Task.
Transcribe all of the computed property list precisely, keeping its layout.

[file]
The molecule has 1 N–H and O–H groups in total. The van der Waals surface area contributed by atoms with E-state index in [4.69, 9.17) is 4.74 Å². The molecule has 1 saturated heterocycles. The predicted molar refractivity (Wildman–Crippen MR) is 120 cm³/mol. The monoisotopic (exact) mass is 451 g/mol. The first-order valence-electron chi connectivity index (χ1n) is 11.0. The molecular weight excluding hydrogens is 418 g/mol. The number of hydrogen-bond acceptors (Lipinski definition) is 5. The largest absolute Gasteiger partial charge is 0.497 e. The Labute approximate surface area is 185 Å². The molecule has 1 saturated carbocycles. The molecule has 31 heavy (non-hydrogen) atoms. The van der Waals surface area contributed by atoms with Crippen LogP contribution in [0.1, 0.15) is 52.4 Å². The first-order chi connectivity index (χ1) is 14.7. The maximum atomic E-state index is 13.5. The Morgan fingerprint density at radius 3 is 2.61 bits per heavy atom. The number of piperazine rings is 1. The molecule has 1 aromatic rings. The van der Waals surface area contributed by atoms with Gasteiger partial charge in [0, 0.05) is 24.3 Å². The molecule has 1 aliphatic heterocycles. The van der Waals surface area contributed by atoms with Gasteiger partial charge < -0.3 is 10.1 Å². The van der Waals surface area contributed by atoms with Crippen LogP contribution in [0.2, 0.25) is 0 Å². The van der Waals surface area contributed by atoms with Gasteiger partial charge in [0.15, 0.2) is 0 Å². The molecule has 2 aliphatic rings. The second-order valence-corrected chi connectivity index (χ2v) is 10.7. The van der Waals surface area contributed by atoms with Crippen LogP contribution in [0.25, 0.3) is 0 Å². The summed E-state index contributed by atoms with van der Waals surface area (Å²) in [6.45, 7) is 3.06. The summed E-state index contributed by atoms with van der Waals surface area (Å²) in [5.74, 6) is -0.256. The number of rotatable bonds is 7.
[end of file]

The molecule has 1 N–H and O–H groups in total. The van der Waals surface area contributed by atoms with E-state index in [4.69, 9.17) is 4.74 Å². The molecule has 1 saturated heterocycles. The predicted molar refractivity (Wildman–Crippen MR) is 120 cm³/mol. The monoisotopic (exact) mass is 451 g/mol. The first-order valence-electron chi connectivity index (χ1n) is 11.0. The molecular weight excluding hydrogens is 418 g/mol. The number of hydrogen-bond acceptors (Lipinski definition) is 5. The largest absolute Gasteiger partial charge is 0.497 e. The Labute approximate surface area is 185 Å². The molecule has 1 saturated carbocycles. The molecule has 31 heavy (non-hydrogen) atoms. The van der Waals surface area contributed by atoms with Crippen LogP contribution in [0.1, 0.15) is 52.4 Å². The first-order chi connectivity index (χ1) is 14.7. The maximum atomic E-state index is 13.5. The Morgan fingerprint density at radius 3 is 2.61 bits per heavy atom. The number of piperazine rings is 1. The molecule has 1 aromatic rings. The van der Waals surface area contributed by atoms with Gasteiger partial charge in [0, 0.05) is 24.3 Å². The molecule has 1 aliphatic heterocycles. The van der Waals surface area contributed by atoms with Gasteiger partial charge < -0.3 is 10.1 Å². The van der Waals surface area contributed by atoms with Crippen LogP contribution in [0.2, 0.25) is 0 Å². The van der Waals surface area contributed by atoms with Gasteiger partial charge in [0.15, 0.2) is 0 Å². The molecule has 2 aliphatic rings. The second-order valence-corrected chi connectivity index (χ2v) is 10.7. The van der Waals surface area contributed by atoms with Crippen LogP contribution in [0.25, 0.3) is 0 Å². The summed E-state index contributed by atoms with van der Waals surface area (Å²) in [6.45, 7) is 3.06. The summed E-state index contributed by atoms with van der Waals surface area (Å²) in [5.74, 6) is -0.256. The number of rotatable bonds is 7.